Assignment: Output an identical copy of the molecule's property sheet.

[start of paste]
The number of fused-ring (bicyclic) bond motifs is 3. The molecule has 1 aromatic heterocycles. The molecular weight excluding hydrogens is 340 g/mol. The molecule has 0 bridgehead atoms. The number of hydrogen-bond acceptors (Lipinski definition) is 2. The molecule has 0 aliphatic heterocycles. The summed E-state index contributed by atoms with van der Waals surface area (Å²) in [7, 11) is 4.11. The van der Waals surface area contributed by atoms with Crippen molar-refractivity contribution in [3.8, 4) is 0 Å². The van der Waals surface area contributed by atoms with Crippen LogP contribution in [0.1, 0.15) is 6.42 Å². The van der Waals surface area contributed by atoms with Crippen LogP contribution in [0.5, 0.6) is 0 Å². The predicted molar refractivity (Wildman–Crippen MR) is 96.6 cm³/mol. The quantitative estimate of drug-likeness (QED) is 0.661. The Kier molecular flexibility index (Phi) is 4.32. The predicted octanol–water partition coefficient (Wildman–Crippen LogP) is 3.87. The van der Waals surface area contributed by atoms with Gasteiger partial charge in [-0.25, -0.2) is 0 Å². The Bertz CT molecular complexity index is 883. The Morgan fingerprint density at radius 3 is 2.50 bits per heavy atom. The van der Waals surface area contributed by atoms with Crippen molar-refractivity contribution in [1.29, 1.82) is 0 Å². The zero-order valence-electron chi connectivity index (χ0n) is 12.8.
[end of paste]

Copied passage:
The number of fused-ring (bicyclic) bond motifs is 3. The molecule has 1 aromatic heterocycles. The molecular weight excluding hydrogens is 340 g/mol. The molecule has 0 bridgehead atoms. The number of hydrogen-bond acceptors (Lipinski definition) is 2. The molecule has 0 aliphatic heterocycles. The summed E-state index contributed by atoms with van der Waals surface area (Å²) in [7, 11) is 4.11. The van der Waals surface area contributed by atoms with Crippen molar-refractivity contribution in [3.8, 4) is 0 Å². The van der Waals surface area contributed by atoms with Crippen LogP contribution in [0.1, 0.15) is 6.42 Å². The van der Waals surface area contributed by atoms with Crippen LogP contribution in [0.5, 0.6) is 0 Å². The predicted molar refractivity (Wildman–Crippen MR) is 96.6 cm³/mol. The quantitative estimate of drug-likeness (QED) is 0.661. The Kier molecular flexibility index (Phi) is 4.32. The predicted octanol–water partition coefficient (Wildman–Crippen LogP) is 3.87. The van der Waals surface area contributed by atoms with Gasteiger partial charge in [-0.25, -0.2) is 0 Å². The Bertz CT molecular complexity index is 883. The Morgan fingerprint density at radius 3 is 2.50 bits per heavy atom. The van der Waals surface area contributed by atoms with Crippen molar-refractivity contribution in [1.29, 1.82) is 0 Å². The zero-order valence-electron chi connectivity index (χ0n) is 12.8.